Seeing Warhol and Basquiat's collaborations, and to a somewhat lesser extent Francesco Clemente, was so moving and unbelievable that it was ultimately depressing. When you revisit that work, it makes even some of the most impressive pieces of the past thirty or so years seem like a joke. It hasn't aged a second. Pile that on top of his manipulation of television, where he interviews everyone from Divine to Phillip Glass and it really makes the time we're living in seem like a hollow knockoff of an era indeed.
Oh, wait, I forgot the It List:
Power Animal/Final Club/Kampfgrounds/DJ Set By Bryce Isbell (Majestic Dwelling Of Doom): Power Animal hails from Philadelphia, though they are on Waaga Records and they recorded their album, People Songs, with the members of Sleep Whale, so you might accidentally assume they're from Denton. As such, they have a familiarly layered, chamber pop approach, complete with strings and xylophones. What differentiates them from more mood-oriented acts like Sleep Whale is that structured vocals play a big part in the group's sound. If you click here, you'll see one of the members headbanging to to a xylophone. Video courtesy of the aforementioned Gutterth Records, since the video is a preview to an upcoming Podcast featuring the group.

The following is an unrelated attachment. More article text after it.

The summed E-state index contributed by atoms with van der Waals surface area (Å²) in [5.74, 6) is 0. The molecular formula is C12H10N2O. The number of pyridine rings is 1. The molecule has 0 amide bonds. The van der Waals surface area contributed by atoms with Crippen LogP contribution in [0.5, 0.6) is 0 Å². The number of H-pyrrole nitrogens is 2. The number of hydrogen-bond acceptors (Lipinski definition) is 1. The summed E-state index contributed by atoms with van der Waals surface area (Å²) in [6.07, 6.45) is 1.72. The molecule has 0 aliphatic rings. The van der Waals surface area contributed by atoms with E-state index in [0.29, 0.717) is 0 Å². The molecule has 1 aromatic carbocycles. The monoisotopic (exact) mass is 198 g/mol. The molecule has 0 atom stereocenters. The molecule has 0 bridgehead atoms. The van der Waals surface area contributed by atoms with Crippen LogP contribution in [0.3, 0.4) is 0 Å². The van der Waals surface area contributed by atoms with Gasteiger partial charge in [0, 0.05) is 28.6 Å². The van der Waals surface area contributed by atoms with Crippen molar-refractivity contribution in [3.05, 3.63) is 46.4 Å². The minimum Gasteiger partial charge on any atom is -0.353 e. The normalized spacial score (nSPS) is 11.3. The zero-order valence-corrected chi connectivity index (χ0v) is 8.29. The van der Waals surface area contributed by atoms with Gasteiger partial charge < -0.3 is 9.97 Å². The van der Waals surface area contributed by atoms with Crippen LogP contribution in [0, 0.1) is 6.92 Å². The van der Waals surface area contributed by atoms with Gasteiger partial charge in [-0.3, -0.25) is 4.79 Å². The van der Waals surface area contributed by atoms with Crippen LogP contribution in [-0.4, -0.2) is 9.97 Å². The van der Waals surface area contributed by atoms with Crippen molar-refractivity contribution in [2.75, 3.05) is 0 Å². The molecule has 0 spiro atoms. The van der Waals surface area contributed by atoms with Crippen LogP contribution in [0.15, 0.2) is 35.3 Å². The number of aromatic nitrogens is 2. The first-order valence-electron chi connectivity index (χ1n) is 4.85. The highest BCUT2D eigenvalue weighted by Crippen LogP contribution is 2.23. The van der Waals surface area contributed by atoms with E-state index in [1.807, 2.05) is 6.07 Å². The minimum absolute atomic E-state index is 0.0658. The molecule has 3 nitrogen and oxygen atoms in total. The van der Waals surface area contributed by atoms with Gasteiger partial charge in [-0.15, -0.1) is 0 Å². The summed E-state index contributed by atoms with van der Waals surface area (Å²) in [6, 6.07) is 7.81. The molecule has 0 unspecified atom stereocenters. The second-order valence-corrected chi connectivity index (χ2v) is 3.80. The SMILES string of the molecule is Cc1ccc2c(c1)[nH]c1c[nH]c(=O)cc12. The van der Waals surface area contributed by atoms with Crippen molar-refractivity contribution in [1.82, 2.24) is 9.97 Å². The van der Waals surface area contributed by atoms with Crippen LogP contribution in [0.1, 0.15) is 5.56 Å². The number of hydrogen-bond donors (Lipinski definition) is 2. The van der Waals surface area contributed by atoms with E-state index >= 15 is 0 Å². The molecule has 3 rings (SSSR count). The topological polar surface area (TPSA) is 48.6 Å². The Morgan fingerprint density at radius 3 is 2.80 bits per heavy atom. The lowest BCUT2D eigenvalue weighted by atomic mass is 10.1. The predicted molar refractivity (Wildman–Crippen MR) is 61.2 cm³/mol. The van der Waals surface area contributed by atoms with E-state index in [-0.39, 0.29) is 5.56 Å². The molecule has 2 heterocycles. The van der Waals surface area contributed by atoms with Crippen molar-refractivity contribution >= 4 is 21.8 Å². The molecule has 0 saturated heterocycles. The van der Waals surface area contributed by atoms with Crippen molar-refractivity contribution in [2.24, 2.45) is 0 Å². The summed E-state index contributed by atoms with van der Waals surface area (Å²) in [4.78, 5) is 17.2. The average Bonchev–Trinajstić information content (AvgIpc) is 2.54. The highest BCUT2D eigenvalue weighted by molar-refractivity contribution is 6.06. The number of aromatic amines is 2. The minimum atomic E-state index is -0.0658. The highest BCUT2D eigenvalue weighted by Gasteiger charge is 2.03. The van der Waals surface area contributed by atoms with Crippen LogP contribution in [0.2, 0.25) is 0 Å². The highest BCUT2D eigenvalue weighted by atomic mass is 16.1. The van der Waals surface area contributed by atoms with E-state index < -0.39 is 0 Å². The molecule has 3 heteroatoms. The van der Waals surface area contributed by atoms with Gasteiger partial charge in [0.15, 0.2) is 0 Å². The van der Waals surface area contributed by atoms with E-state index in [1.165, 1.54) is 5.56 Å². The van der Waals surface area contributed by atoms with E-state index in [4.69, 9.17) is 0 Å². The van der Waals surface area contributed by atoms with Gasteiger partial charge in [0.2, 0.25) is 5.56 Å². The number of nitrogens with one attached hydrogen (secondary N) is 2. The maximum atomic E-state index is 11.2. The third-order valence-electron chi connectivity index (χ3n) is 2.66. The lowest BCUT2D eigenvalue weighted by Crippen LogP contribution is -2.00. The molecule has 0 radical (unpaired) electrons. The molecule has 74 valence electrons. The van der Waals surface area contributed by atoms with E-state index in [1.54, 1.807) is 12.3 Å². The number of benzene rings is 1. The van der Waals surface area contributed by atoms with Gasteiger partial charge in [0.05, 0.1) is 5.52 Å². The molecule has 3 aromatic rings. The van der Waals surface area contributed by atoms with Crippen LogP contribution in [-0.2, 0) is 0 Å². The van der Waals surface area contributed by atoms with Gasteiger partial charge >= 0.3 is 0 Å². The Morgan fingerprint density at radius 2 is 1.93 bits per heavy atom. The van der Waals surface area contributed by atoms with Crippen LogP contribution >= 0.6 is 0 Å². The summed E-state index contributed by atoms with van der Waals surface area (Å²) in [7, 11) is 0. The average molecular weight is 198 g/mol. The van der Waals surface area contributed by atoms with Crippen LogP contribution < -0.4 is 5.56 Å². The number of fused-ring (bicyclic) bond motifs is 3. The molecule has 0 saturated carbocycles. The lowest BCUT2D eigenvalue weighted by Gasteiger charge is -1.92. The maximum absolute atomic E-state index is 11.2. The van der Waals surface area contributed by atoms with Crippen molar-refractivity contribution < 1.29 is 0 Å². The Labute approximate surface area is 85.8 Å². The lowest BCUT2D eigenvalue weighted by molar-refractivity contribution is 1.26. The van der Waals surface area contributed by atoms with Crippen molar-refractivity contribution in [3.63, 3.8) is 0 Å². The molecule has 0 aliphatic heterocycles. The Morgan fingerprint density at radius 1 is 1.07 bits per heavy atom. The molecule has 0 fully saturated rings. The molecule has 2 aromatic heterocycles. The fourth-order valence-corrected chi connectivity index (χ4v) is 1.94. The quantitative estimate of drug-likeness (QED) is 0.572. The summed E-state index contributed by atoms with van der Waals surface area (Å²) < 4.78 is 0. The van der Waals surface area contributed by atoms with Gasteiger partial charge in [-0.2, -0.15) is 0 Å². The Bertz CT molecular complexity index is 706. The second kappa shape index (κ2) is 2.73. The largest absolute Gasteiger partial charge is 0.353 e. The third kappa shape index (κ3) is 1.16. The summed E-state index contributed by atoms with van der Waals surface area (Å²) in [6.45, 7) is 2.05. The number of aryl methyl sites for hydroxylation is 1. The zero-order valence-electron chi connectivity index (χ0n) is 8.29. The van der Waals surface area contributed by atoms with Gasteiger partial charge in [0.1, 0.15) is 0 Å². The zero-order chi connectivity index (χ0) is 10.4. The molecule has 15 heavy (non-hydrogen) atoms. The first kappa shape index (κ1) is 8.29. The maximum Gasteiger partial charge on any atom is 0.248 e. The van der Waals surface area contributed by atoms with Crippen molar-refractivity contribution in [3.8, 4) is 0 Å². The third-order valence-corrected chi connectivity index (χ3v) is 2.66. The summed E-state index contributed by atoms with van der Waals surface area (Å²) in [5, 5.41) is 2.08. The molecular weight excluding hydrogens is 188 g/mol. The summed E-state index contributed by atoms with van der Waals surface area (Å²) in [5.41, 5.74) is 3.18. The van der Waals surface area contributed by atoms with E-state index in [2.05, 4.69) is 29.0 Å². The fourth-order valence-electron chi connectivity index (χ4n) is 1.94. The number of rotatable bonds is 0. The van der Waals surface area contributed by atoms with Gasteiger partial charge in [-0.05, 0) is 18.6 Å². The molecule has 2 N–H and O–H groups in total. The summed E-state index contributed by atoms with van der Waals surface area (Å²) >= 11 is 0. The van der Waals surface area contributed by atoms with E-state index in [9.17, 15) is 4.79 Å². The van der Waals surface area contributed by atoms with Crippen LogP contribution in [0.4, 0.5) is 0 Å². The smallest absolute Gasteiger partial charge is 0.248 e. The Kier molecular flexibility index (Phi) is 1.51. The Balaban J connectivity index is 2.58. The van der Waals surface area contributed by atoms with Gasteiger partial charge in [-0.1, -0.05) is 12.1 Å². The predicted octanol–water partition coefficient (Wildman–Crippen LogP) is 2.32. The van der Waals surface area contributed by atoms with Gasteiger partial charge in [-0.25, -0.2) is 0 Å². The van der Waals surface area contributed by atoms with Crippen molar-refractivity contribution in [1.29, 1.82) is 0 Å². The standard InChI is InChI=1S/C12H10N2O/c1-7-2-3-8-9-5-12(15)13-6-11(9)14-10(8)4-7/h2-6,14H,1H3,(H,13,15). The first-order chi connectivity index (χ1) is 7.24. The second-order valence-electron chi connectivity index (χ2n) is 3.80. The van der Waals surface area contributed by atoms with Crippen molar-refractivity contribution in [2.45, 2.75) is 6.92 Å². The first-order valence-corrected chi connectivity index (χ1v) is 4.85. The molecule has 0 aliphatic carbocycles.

Final Club continues to be an almost controversial and hot local topic, with a fully realized and almost polished confidence to their sound, while Kampfgrounds doesn't pick up at all where Last Men vocalist Luke Dayton left off with his previous group, but instead finds the singer also playing guitar with a mix of forceful and triumphant sounding, songwriting-based punk that is a nice blend of distortion and earnestness. Dayton's range between irrational rage and clear-headed directness is impressive.
Cool Out (The Cavern): A joyous event that's almost the opposite of Black Friday, except that the music is still really good, whether it's Danceteria No Wave or soul and disco tracks that you normally don't get to hear at most Dallas DJ nights.